I just received the latest edition of PhillyTech, a monthly magazine devoted to IT professionals in the Philadelphia area. Its cover story, "Shortage doesn't equal jobs", is at first glance a somewhat depressing look at the up-hill battle to find entry-level positions facing graduates of Computer Tech schools. The article examined the success, and sometimes lack of success, of several recent graduates.
I must say that I wasn't surprised to see the results detailed in the article. You can view it online at http://www.philly-tech.com/. The schools mentioned in the article are all fine schools, and for the most part, make their money by training students with little experience for entry-level positions. The graduates mentioned in the article were disappointed in their potential starting salaries.
I guess it's a matter of whether the glass is half-filled, or half- empty. Graduates of these programs need to be realistic. Getting a promising job with a good company should be their primary goal. The high salaries that they see in IT salary surveys are for workers with several years of experience. When you graduate from one of these programs you need to have one goal in mind -- getting your foot in the door.
One of the graduates mentioned in the article indicated that, upon graduation, he was offered an entry-level position in IT for $22,000. He was currently making about $44,000 in his job at an incinerator and he was unwilling to take a pay cut. He decided to stay with his current job. Needless to say, he was pretty disappointed.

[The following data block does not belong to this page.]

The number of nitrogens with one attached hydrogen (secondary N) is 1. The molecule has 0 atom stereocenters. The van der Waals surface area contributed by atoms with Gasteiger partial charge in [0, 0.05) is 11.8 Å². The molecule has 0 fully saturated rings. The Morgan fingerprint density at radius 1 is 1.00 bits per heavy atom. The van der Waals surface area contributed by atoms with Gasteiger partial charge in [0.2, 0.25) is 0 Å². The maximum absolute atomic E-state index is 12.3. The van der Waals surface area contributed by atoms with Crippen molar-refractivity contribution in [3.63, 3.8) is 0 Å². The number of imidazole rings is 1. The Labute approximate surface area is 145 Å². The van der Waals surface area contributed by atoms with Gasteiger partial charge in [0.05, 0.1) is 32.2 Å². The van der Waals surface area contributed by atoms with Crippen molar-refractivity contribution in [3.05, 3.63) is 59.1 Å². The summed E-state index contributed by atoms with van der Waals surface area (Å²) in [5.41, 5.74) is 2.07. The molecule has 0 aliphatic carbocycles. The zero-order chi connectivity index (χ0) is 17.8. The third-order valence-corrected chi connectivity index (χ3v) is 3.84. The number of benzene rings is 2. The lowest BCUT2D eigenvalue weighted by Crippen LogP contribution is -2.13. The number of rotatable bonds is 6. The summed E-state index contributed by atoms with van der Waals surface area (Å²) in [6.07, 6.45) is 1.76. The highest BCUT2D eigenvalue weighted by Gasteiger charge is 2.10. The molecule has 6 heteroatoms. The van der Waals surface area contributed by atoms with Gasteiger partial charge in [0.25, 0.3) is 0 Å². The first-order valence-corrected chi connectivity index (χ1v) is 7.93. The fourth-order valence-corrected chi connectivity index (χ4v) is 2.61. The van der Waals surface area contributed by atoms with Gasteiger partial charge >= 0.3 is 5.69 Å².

I wish I could have counseled him before he began the training program. I would have told him that most likely he would need to take an initial pay cut to begin his IT career. (Finding an entry level position paying $44,000 isn't very realistic -- unless you happen to be a graduate of a 4 year Computer Science program from a prestigious school or university.) I also would have told him that I've seen people who have doubled their salary in two or three years after the initial sacrifice. Unfortunately, taking a pay cut is something that "goes with the territory" of a career change.
By the way, this kind of sacrifice isn't limited to IT. Any time you make a career change this can happen. I remember some years ago a friend of mine working in IT decided to attend Law School at night. Her first job out of law school paid half of what she was making in IT, but it was a sacrifice she knew she would have to make, and she's very happy she did. Over the years, she's more than made up for the initial pay cut.
The bottom line is that you need to be realistic when making a career change. Be aware that you may need to take a pay cut to get your foot in the door. But once you're in -- you may be on your way to a rewarding, well paying career.
Written by John Smiley, MCP, MCSD and MCT, author, and adjunct professor of Computer Science at Penn State University in Abington, Philadelphia University, and Holy Family College. John has been teaching computer programming for nearly 20 years.
John Smiley is president of Smiley and Associates, http://www.johnsmiley.com/smass/smass.htm a computer consulting firm located in New Jersey.
This was first published in September 2000